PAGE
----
SAN FRANCISCO (TheBlaze/AP) — Everyone in California is trying to get creative in their efforts to save water and meet conservation targets set by the state amid a historic drought. Some of this creativity is hitting places you might not have thought about before.
Like your baseball stadium seats.
If you find your seat a tad sticky, dirty and not its usual tidy plastic self, this could be because some fields are cutting back on power spraying after events.
The San Francisco Giants, for example, are pressure-washing its green seats only every other game. Thus, soda spills, gooey nacho cheese or stray garlic fries might be staying put a little longer in the stands these days. Team officials are even considering asking fans to clean up their own food and beverage messes.
A couple of hours before first pitch, members of the cleaning crew walk through the stands with spray bottles and hand towels to touch up and wipe down the seats where needed. Later, the video board implores: "BE A TEAM PLAYER, HELP THE GIANTS CONSERVE WATER!" That is followed by an announcement about keeping the ballpark tidy to reduce postgame cleansing.
Earlier this season, the grounds crew that watches over the lush green field where the Giants play tried cutting back on overnight watering. But that tactic didn't last.
The ground felt a little bit hard to the World Series champions and could have made players more prone to injury without some give in the grass.
"It's a serious drought," Giants manager Bruce Bochy said of the conservation efforts. "It's tough to not have the proper amount of water on the ball field. Some of these balls, as hard as they're hit, it gets dangerous and puts the infielders at risk."
Matt Duffy #5 of the San Francisco Giants fields the ball at third base in the seventh inning against the Atlanta Braves at AT&T Park on May 29, 2015 in San Francisco, California. ( Lachlan Cunningham/Getty Images)
Keeping the AT&T Park field soft with minimal watering is a tough balance and constant work-in-progress for head groundskeeper Greg Elliott and the Giants staff that takes prides in a pristine and playable surface.
Elliott hasn't watered his lawn at home in three years. The grass at his office, though, requires daily attention to host 81 regular-season home games each year plus regular playoffs. He has spent years developing creative ways of maintaining the field while using less water — much less.
"I have the worst lawn in the neighborhood," Elliott said recently while sitting in the Giants' dugout. "That's my lawn, and I run this lawn."
Across the bay, the Oakland Coliseum sits 22 feet below sea level and thus requires less water because the field holds the moisture better. The A's also find ways to cut down water usage by not spraying down the stands as regularly while still keeping the facility sanitary.
"We try not to use any water on the infield dirt while the team's on the road," head groundskeeper Clay Wood said. "As a common practice we try to conserve as much as we can. We have for the last five or six years since we started this drought. We have to find that balance."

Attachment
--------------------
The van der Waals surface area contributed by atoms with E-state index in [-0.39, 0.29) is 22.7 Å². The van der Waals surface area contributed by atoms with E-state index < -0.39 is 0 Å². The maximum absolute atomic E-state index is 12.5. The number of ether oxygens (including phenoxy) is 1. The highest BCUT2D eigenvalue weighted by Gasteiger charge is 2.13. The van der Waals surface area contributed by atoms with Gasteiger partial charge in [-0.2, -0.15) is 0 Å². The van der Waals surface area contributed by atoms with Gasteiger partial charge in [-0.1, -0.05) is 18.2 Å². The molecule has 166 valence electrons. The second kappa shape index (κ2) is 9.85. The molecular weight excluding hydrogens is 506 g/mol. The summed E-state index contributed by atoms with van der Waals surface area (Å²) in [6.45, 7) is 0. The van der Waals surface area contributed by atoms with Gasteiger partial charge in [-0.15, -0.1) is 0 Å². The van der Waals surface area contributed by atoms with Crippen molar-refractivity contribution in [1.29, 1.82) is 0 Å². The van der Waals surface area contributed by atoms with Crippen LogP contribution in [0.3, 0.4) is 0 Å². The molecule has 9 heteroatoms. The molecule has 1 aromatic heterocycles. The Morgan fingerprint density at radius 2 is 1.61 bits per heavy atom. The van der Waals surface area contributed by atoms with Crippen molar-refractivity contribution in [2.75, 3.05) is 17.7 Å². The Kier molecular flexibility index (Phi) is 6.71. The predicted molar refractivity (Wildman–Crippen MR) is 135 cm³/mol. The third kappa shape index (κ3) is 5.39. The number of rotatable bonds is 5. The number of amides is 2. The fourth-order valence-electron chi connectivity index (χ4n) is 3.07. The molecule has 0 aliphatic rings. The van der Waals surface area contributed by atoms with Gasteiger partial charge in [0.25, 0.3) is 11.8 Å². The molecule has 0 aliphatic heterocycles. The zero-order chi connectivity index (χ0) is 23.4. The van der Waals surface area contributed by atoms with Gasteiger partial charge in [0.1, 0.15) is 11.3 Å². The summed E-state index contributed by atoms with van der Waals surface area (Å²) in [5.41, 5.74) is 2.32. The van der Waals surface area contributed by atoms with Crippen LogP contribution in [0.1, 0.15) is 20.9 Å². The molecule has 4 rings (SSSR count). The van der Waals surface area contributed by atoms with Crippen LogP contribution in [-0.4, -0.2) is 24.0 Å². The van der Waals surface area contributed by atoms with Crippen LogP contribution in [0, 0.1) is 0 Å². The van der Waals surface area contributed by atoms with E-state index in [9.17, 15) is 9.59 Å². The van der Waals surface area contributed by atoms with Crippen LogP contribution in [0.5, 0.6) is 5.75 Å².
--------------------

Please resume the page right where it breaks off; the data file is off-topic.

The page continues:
At new $1.3 billion Levi's Stadium in Santa Clara, where the San Francisco 49ers play, recycled water is used for the plumbing system and to irrigate grass among other things — accounting for about 85 percent of total water usage. Synthetic turf was recently installed around high-traffic areas at the outer edges of the field to replace grass.
At Petco Park, the Padres say they conserved approximately 288,000 gallons of water during the offseason by not maintaining the playing field grass and they expect similar savings next offseason. The San Diego club shut down the water wall at the home plate gate and replaced the exterior landscape with drought-tolerant plants and materials, such as decomposed granite.
In Orange County, the Angels are evaluating ways to reduce water.
"It's a topic of discussion and a big agenda item for us," said Vice President of Communications Tim Mead.
At AT&T Park, Elliott has been preparing for a possible drought along with his boss, Jorge Costa, and the rest of the grounds crew for years now. The Giants spent money on wetting agents that bind to soil particles and keep the ground moist for longer periods. They base overnight watering of the outfield grass from not only careful observation but also computer-monitored tests.
On May 20, Elliott figured he'd need less water considering mist hovered low for most of the night during a Dodgers-Giants game.
"You wouldn't know that they're doing anything different than they've always done," Giants general manager Bobby Evans said.
Elliott relies on 10 field sensors that feed data to a computerized program that updates him to determine daily watering decisions before he leaves each night around 11:30 p.m. The infield clay is typically left alone, even when the team is away, until several touch-ups are necessary on game day.
"If you see us with a hose, it's probably a good thing," Elliott said.
Pitcher Matt Cain appreciates the planning and execution. Except for that feedback early on the grounds staff received about the field being a bit hard, generally, players barely notice any changes.
"They've been doing it without us having to really notice anything that's different. That's impressive," Cain said. "That's awesome."
Front page image via Shutterstock.